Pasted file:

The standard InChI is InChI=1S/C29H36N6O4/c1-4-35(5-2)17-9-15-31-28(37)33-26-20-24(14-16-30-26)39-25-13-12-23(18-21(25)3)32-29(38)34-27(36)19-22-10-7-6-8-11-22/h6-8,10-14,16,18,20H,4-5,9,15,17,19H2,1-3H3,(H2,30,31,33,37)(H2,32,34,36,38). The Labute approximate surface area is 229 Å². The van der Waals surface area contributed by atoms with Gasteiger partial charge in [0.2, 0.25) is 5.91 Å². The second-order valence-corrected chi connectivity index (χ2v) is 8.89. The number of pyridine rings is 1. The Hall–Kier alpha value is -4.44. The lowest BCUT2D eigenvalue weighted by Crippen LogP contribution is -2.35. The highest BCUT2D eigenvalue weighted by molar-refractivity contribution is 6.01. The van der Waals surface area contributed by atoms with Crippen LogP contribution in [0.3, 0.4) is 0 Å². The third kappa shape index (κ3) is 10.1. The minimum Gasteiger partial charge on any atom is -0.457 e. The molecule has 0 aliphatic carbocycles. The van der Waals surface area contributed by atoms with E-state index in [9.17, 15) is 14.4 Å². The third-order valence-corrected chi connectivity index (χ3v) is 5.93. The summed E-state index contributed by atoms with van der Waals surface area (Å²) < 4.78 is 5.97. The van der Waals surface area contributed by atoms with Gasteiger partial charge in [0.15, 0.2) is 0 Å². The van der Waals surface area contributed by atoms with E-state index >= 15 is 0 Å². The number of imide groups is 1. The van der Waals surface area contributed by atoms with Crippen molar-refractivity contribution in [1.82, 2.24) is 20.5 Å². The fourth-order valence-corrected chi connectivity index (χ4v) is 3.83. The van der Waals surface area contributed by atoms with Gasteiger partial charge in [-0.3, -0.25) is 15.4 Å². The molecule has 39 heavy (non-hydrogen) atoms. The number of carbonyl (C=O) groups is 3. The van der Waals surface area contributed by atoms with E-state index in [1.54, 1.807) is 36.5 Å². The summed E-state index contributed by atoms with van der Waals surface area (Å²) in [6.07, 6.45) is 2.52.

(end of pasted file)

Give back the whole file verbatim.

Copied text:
The standard InChI is InChI=1S/C29H36N6O4/c1-4-35(5-2)17-9-15-31-28(37)33-26-20-24(14-16-30-26)39-25-13-12-23(18-21(25)3)32-29(38)34-27(36)19-22-10-7-6-8-11-22/h6-8,10-14,16,18,20H,4-5,9,15,17,19H2,1-3H3,(H2,30,31,33,37)(H2,32,34,36,38). The Labute approximate surface area is 229 Å². The van der Waals surface area contributed by atoms with Gasteiger partial charge in [0.2, 0.25) is 5.91 Å². The second-order valence-corrected chi connectivity index (χ2v) is 8.89. The number of pyridine rings is 1. The Hall–Kier alpha value is -4.44. The lowest BCUT2D eigenvalue weighted by Crippen LogP contribution is -2.35. The highest BCUT2D eigenvalue weighted by molar-refractivity contribution is 6.01. The van der Waals surface area contributed by atoms with Crippen LogP contribution in [0.3, 0.4) is 0 Å². The third kappa shape index (κ3) is 10.1. The minimum Gasteiger partial charge on any atom is -0.457 e. The molecule has 0 aliphatic carbocycles. The van der Waals surface area contributed by atoms with E-state index in [9.17, 15) is 14.4 Å². The third-order valence-corrected chi connectivity index (χ3v) is 5.93. The summed E-state index contributed by atoms with van der Waals surface area (Å²) < 4.78 is 5.97. The van der Waals surface area contributed by atoms with Gasteiger partial charge in [0.15, 0.2) is 0 Å². The van der Waals surface area contributed by atoms with E-state index >= 15 is 0 Å². The number of imide groups is 1. The van der Waals surface area contributed by atoms with Crippen molar-refractivity contribution in [1.82, 2.24) is 20.5 Å². The fourth-order valence-corrected chi connectivity index (χ4v) is 3.83. The van der Waals surface area contributed by atoms with Gasteiger partial charge in [-0.3, -0.25) is 15.4 Å². The molecule has 39 heavy (non-hydrogen) atoms. The number of carbonyl (C=O) groups is 3. The van der Waals surface area contributed by atoms with E-state index in [1.54, 1.807) is 36.5 Å². The summed E-state index contributed by atoms with van der Waals surface area (Å²) in [6.07, 6.45) is 2.52.